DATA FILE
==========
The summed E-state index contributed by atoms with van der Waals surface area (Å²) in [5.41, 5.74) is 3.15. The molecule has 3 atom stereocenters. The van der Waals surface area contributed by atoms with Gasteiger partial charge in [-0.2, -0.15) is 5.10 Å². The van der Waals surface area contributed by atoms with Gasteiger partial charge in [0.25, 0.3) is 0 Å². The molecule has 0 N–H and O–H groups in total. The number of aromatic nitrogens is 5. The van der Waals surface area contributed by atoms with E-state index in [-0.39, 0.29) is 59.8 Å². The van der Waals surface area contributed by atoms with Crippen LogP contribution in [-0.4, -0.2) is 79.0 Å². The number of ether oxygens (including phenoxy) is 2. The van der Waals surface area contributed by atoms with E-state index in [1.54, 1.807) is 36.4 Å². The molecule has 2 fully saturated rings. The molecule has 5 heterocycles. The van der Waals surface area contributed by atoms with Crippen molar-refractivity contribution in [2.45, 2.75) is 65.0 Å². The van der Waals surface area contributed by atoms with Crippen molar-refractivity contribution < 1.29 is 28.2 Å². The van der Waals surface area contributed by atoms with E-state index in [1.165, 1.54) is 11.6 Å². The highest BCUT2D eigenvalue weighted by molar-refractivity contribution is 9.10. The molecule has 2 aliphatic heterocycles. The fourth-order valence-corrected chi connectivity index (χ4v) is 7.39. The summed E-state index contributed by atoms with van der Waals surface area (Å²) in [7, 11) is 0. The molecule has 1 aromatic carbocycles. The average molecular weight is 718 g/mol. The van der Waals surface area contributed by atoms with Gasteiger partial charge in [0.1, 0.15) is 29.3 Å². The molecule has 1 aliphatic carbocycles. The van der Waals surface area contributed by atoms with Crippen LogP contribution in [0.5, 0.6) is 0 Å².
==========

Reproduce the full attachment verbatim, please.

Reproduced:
The summed E-state index contributed by atoms with van der Waals surface area (Å²) in [5.41, 5.74) is 3.15. The molecule has 3 atom stereocenters. The van der Waals surface area contributed by atoms with Gasteiger partial charge in [-0.2, -0.15) is 5.10 Å². The van der Waals surface area contributed by atoms with Gasteiger partial charge in [0.25, 0.3) is 0 Å². The molecule has 0 N–H and O–H groups in total. The number of aromatic nitrogens is 5. The van der Waals surface area contributed by atoms with E-state index in [-0.39, 0.29) is 59.8 Å². The van der Waals surface area contributed by atoms with Crippen LogP contribution in [-0.4, -0.2) is 79.0 Å². The number of ether oxygens (including phenoxy) is 2. The van der Waals surface area contributed by atoms with E-state index in [1.54, 1.807) is 36.4 Å². The molecule has 2 fully saturated rings. The molecule has 5 heterocycles. The van der Waals surface area contributed by atoms with Crippen molar-refractivity contribution in [2.45, 2.75) is 65.0 Å². The van der Waals surface area contributed by atoms with Crippen molar-refractivity contribution < 1.29 is 28.2 Å². The van der Waals surface area contributed by atoms with E-state index in [1.165, 1.54) is 11.6 Å². The highest BCUT2D eigenvalue weighted by molar-refractivity contribution is 9.10. The molecule has 2 aliphatic heterocycles. The fourth-order valence-corrected chi connectivity index (χ4v) is 7.39. The summed E-state index contributed by atoms with van der Waals surface area (Å²) in [7, 11) is 0. The molecule has 1 aromatic carbocycles. The average molecular weight is 718 g/mol. The van der Waals surface area contributed by atoms with Gasteiger partial charge in [0.1, 0.15) is 29.3 Å². The molecule has 1 aliphatic carbocycles. The van der Waals surface area contributed by atoms with Crippen LogP contribution in [0.5, 0.6) is 0 Å².